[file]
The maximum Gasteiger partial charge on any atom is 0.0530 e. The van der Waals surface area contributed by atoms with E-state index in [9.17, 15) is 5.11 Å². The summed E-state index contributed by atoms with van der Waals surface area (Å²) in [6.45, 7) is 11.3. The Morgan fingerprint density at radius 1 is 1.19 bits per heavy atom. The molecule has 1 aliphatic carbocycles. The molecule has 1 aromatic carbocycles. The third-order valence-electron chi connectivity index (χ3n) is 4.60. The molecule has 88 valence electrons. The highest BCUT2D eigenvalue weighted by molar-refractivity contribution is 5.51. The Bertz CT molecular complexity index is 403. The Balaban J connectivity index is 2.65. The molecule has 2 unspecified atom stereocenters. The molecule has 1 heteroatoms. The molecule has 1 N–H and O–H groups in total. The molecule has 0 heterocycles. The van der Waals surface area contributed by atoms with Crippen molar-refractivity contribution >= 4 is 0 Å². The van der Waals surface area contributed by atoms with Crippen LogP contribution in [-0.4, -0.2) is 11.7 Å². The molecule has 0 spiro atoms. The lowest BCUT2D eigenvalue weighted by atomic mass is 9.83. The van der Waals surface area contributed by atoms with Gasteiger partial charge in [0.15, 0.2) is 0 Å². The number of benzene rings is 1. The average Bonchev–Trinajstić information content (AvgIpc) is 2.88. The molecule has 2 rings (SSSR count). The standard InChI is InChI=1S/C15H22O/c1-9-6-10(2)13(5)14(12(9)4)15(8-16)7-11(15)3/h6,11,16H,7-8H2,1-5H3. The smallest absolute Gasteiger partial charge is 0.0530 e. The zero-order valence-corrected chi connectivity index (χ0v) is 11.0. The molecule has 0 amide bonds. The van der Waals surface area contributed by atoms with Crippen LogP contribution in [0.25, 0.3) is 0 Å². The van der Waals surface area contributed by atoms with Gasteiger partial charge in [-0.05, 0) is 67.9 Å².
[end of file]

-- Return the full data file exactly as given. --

The maximum Gasteiger partial charge on any atom is 0.0530 e. The van der Waals surface area contributed by atoms with E-state index in [9.17, 15) is 5.11 Å². The summed E-state index contributed by atoms with van der Waals surface area (Å²) in [6.45, 7) is 11.3. The Morgan fingerprint density at radius 1 is 1.19 bits per heavy atom. The molecule has 1 aliphatic carbocycles. The molecule has 1 aromatic carbocycles. The third-order valence-electron chi connectivity index (χ3n) is 4.60. The molecule has 88 valence electrons. The highest BCUT2D eigenvalue weighted by molar-refractivity contribution is 5.51. The Bertz CT molecular complexity index is 403. The Balaban J connectivity index is 2.65. The molecule has 2 unspecified atom stereocenters. The molecule has 1 heteroatoms. The molecule has 1 N–H and O–H groups in total. The molecule has 0 heterocycles. The van der Waals surface area contributed by atoms with Crippen molar-refractivity contribution >= 4 is 0 Å². The van der Waals surface area contributed by atoms with Crippen LogP contribution in [-0.4, -0.2) is 11.7 Å². The molecule has 0 spiro atoms. The lowest BCUT2D eigenvalue weighted by atomic mass is 9.83. The van der Waals surface area contributed by atoms with Gasteiger partial charge in [0.15, 0.2) is 0 Å². The number of benzene rings is 1. The average Bonchev–Trinajstić information content (AvgIpc) is 2.88. The molecule has 2 rings (SSSR count). The standard InChI is InChI=1S/C15H22O/c1-9-6-10(2)13(5)14(12(9)4)15(8-16)7-11(15)3/h6,11,16H,7-8H2,1-5H3. The smallest absolute Gasteiger partial charge is 0.0530 e. The zero-order valence-corrected chi connectivity index (χ0v) is 11.0. The molecule has 0 amide bonds. The van der Waals surface area contributed by atoms with Crippen LogP contribution in [0.25, 0.3) is 0 Å². The van der Waals surface area contributed by atoms with Gasteiger partial charge in [-0.05, 0) is 67.9 Å².